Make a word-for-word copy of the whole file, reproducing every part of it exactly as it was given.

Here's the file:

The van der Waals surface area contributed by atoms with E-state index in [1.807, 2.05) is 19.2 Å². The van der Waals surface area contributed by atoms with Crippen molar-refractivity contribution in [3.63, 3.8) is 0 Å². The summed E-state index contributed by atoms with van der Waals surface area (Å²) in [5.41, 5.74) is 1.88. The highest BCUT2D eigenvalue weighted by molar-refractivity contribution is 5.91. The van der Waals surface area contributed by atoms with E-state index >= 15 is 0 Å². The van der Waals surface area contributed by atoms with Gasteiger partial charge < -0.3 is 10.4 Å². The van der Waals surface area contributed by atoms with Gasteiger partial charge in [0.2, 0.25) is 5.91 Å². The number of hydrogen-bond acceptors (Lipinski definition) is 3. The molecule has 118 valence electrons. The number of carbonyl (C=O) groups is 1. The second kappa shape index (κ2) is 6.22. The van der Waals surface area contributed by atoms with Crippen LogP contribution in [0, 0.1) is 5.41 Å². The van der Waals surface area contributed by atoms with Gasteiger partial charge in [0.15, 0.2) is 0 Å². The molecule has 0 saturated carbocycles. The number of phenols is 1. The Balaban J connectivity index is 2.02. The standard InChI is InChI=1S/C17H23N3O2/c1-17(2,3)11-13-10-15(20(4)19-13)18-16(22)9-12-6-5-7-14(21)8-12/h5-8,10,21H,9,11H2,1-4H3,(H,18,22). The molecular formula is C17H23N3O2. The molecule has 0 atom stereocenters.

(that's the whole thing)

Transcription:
The van der Waals surface area contributed by atoms with E-state index in [1.807, 2.05) is 19.2 Å². The van der Waals surface area contributed by atoms with Crippen molar-refractivity contribution in [3.63, 3.8) is 0 Å². The summed E-state index contributed by atoms with van der Waals surface area (Å²) in [5.41, 5.74) is 1.88. The highest BCUT2D eigenvalue weighted by molar-refractivity contribution is 5.91. The van der Waals surface area contributed by atoms with E-state index >= 15 is 0 Å². The van der Waals surface area contributed by atoms with Gasteiger partial charge < -0.3 is 10.4 Å². The van der Waals surface area contributed by atoms with Gasteiger partial charge in [0.2, 0.25) is 5.91 Å². The number of hydrogen-bond acceptors (Lipinski definition) is 3. The molecule has 118 valence electrons. The number of carbonyl (C=O) groups is 1. The second kappa shape index (κ2) is 6.22. The van der Waals surface area contributed by atoms with Crippen LogP contribution in [0, 0.1) is 5.41 Å². The van der Waals surface area contributed by atoms with Gasteiger partial charge in [0.15, 0.2) is 0 Å². The molecule has 0 saturated carbocycles. The number of phenols is 1. The Balaban J connectivity index is 2.02. The standard InChI is InChI=1S/C17H23N3O2/c1-17(2,3)11-13-10-15(20(4)19-13)18-16(22)9-12-6-5-7-14(21)8-12/h5-8,10,21H,9,11H2,1-4H3,(H,18,22). The molecular formula is C17H23N3O2. The molecule has 0 atom stereocenters.